Charles Baring, Bishop of Gloucester and Bristol
11 July 1861
Volume 4, page 201, sitting number 4874.
Charles Baring was the Bishop of Gloucester and Bristol from 1856 to 1861.
Charles Baring was born on 11 January 1807, the fourth son of Sir Thomas Baring, 2nd Bt. He entered Christ Church, Oxford, in 1825, graduating with a double-first in 1829. He was ordained in 1830. In 1847, he was appointed to the benefice of All Saints, Marylebone, and in 1850 he was made chaplain-in-ordinary to the Queen. In 1856 he was appointed Bishop of Gloucester and Bristol, and in November 1861 he was translated to the See of Durham. In 1878, at his request, provision was made for the division of his episcopate and the formation of the diocese of Newcastle.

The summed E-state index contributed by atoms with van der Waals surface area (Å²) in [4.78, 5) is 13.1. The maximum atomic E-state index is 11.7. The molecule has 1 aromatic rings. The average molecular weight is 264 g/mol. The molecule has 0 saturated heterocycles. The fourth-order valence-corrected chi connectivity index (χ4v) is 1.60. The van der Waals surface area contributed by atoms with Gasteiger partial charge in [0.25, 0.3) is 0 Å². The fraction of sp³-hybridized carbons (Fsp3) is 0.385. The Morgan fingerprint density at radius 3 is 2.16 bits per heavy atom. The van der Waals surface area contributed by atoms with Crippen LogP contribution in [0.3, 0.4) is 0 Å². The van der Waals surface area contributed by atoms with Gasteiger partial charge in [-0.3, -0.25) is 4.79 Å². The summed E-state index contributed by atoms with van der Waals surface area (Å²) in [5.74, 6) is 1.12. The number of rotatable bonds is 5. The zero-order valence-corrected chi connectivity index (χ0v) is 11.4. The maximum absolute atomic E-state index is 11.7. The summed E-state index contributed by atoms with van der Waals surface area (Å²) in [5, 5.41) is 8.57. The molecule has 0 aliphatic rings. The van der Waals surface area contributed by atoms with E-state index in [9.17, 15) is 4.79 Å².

On 10 June 1830, Charles Baring married Mary Ursula Sealy, daughter of Colonel Charles Sealey. Following her death in 1840, on 14 April 1846 he married Caroline Kemp, daughter of Thomas Read Kemp and Frances Baring.
The Right Reverend Charles Baring retired in February 1879 and died on 16 September of the same year, at the age of 72.
'The name of Bishop Baring is chiefly associated with the work of church extension in the diocese of Durham. [...] He saw the formation of 102 new parishes, the building of 119 churches, and an increase of 186 in the number of parochial clergy. He was in theological opinions a strong evangelical, and in his public utterances he did not disguise the fact. [...] He took a more decided step than any other bishop by refusing to license curates to clergymen whose ritual he thought to be contrary to his interpretation of the Prayer Book. This gave rise to much controversy, but did not impair the respect in which he was personally held' (Dictionary of National Biography).